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Principal Investigator: Li, Suiqiong
Institute Receiving Award Dl Adv-Tech, Llc
Location Pullman, WA
Grant Number R43ES031885
Funding Organization National Institute of Environmental Health Sciences
Award Funding Period 01 Jul 2020 to 30 Jun 2021
DESCRIPTION (provided by applicant): Summary/Abstract: People may be exposed to pesticides through various occupational and environmental routes, resulting in numerous negative health effects. Measuring chemical exposures in human beings provides the most accurate estimation of a person’s true exposure level. However, a major impediment towards precisely assessing exposure level has been the lack of affordable technologies that can readily and sensitively measure exposure biomarkers using minimally invasive fluids (i.e. saliva, drop of blood or urine). In this SBIR project, DL ADV-Tech proposes to develop an ultra-sensitive, portable, inexpensive and accurate sensor platform capable of non- invasively quantifying individual’s pesticide exposures using urine as relevant biological fluids. The proposed biosensor includes a multi-channel test-strip, where advanced nanomaterial (single-atom nanozyme) is introduced to achieve high sensitivity, and a portable smartphone-based reader to provide accurate analysis and instant data collection. Single-atom nanozyme is a new type of nanomaterial that exhibits enzyme-like properties, which possessed remarkable catalytic activity comparable to natural enzymes, high robustness under harsh conditions, superior –pH and –thermal stability, low cost and easy mass preparation. This new type of enzyme- like nanomaterial makes this proposed sensor strategy substantially more compelling for use in detecting low level exposure concentrations. Of particular importance to this proposal is the ability to couple a simple sample separation strategy with a parallel multiplex sensor platform for simultaneous target analysis and to increase sensitivity using single-atom nanozyme enhanced biosensors over more conventional enzyme-linked immunosorbent assay (ELISA). Meanwhile, the smartphone-based reader, which will be developed based on our compact design and advanced analysis algorithm, will provide accurate analysis and enable measurement across multiple stressors and scales. Using the proposed biosensor, the measurement of target exposure can be completed within 10 minutes and the detection limit can as low as 0.1 ng/ml. The cost for each measurement will be less than $1. The proposed biosensor will allow sensitive, accurate, non-invasive, and low cost analysis of pesticide exposures, which will provide a revolutionary technique to monitor exposure level in population. The proposed biosensor will enable acquisition of comprehensive information for understanding pesticide risks and mitigating their threat to public health. There is a large market and significant commercial opportunity for such effective technique. A key focus of current proposal in Phase 1 is to develop and refine the proposed biosensor for quantification of exposure levels of 2,4-D and glyphosate, and demonstrate sensitivity, accuracy and on-site analysis in human urine samples. This platform will enable a more accurate prediction of exposures and once validated, can be employed to assess pesticide mixtures, which is of a great importance in public health and personal exposure in population studies. 1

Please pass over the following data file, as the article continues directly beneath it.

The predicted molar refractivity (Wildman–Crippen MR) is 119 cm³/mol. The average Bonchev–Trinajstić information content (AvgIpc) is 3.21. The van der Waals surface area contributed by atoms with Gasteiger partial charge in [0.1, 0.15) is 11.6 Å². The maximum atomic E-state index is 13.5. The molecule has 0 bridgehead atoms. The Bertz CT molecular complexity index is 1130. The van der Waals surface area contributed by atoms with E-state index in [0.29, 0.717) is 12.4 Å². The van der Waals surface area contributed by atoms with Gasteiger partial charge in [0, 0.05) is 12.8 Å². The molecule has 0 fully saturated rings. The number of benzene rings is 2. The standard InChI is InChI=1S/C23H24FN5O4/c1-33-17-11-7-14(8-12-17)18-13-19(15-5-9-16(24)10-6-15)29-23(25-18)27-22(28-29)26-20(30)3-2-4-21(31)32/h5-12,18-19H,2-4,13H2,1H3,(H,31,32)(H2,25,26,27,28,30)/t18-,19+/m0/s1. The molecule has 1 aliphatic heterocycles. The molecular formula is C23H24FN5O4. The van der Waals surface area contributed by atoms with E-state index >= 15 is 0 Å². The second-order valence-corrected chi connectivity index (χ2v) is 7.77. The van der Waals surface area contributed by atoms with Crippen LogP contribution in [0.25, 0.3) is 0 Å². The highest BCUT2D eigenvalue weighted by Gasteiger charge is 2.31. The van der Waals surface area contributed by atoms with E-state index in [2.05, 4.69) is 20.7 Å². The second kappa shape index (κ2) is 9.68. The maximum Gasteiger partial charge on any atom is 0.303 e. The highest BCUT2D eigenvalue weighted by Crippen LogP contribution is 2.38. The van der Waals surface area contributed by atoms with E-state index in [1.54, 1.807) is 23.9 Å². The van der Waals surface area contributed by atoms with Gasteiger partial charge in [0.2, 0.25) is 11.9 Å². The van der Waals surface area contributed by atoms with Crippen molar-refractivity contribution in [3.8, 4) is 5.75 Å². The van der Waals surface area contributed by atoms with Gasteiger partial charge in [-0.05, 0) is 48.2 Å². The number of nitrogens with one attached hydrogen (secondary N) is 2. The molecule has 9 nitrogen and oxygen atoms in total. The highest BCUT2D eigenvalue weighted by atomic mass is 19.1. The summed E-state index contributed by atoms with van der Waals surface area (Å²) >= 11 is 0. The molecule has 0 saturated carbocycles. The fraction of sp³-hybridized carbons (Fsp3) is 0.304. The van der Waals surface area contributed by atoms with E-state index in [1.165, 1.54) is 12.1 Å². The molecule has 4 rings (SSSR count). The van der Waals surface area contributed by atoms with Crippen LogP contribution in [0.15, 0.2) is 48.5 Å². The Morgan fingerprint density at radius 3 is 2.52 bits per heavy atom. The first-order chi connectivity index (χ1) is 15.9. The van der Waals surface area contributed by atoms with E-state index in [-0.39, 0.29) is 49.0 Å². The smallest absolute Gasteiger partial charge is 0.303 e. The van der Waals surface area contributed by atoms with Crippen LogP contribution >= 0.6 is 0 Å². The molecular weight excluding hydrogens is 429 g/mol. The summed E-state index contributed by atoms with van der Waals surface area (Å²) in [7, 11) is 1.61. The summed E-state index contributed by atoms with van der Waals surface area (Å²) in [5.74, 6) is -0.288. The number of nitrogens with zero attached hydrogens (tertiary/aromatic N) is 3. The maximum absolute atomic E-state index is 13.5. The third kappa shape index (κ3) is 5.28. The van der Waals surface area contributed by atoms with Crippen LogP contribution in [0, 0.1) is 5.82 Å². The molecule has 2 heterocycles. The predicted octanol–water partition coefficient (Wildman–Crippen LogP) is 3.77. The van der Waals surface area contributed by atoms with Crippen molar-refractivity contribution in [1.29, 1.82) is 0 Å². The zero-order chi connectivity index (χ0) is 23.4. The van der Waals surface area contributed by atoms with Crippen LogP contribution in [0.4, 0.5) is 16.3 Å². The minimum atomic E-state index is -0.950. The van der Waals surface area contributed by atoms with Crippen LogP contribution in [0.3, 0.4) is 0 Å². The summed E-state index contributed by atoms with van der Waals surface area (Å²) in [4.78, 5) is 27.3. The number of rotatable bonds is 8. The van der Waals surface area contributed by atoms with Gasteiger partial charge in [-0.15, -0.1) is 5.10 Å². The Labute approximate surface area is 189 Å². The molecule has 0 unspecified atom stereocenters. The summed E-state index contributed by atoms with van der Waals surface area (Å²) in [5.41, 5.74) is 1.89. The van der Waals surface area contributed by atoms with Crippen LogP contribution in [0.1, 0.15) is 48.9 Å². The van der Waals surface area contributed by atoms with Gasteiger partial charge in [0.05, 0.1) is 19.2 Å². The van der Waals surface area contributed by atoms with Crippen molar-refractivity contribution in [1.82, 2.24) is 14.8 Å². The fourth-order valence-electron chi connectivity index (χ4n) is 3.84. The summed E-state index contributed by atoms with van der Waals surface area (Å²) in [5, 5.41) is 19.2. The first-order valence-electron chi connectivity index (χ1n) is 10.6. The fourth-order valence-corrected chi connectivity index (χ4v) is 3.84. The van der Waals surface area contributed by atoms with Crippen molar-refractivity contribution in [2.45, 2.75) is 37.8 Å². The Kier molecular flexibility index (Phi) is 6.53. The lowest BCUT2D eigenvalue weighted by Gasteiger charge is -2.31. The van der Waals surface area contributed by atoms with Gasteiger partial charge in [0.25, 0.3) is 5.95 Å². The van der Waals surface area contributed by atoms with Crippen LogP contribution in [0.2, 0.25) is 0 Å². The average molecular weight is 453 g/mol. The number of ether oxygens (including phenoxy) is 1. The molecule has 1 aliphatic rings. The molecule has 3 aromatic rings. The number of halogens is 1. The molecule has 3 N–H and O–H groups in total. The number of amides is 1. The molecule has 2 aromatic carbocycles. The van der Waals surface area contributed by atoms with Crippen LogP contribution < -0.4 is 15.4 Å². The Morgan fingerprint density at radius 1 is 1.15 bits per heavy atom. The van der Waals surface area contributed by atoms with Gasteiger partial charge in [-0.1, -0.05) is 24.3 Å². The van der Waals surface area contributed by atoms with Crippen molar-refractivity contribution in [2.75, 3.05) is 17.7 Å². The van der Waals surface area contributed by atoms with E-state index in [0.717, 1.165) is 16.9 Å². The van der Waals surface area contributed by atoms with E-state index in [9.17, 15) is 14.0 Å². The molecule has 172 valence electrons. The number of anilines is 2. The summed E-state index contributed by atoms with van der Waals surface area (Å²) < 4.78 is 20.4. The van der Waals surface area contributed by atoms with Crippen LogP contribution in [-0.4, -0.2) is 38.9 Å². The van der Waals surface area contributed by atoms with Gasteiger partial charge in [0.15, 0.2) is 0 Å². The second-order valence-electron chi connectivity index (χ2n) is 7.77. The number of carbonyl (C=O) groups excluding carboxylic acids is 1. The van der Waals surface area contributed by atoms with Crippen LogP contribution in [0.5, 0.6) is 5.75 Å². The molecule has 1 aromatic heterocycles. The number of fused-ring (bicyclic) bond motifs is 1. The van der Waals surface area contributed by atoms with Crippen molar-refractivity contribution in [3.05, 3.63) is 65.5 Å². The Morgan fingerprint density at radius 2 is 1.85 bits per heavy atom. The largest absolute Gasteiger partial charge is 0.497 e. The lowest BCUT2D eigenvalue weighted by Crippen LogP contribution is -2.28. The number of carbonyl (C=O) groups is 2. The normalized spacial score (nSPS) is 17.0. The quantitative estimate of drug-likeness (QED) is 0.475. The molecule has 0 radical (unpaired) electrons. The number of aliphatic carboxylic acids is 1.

Science Code(s)/Area of Science(s) Primary: 74 - Biosensors/Biomarkers
Secondary: 03 - Carcinogenesis/Cell Transformation
Publications No publications associated with this grant
Program Officer Daniel Shaughnessy
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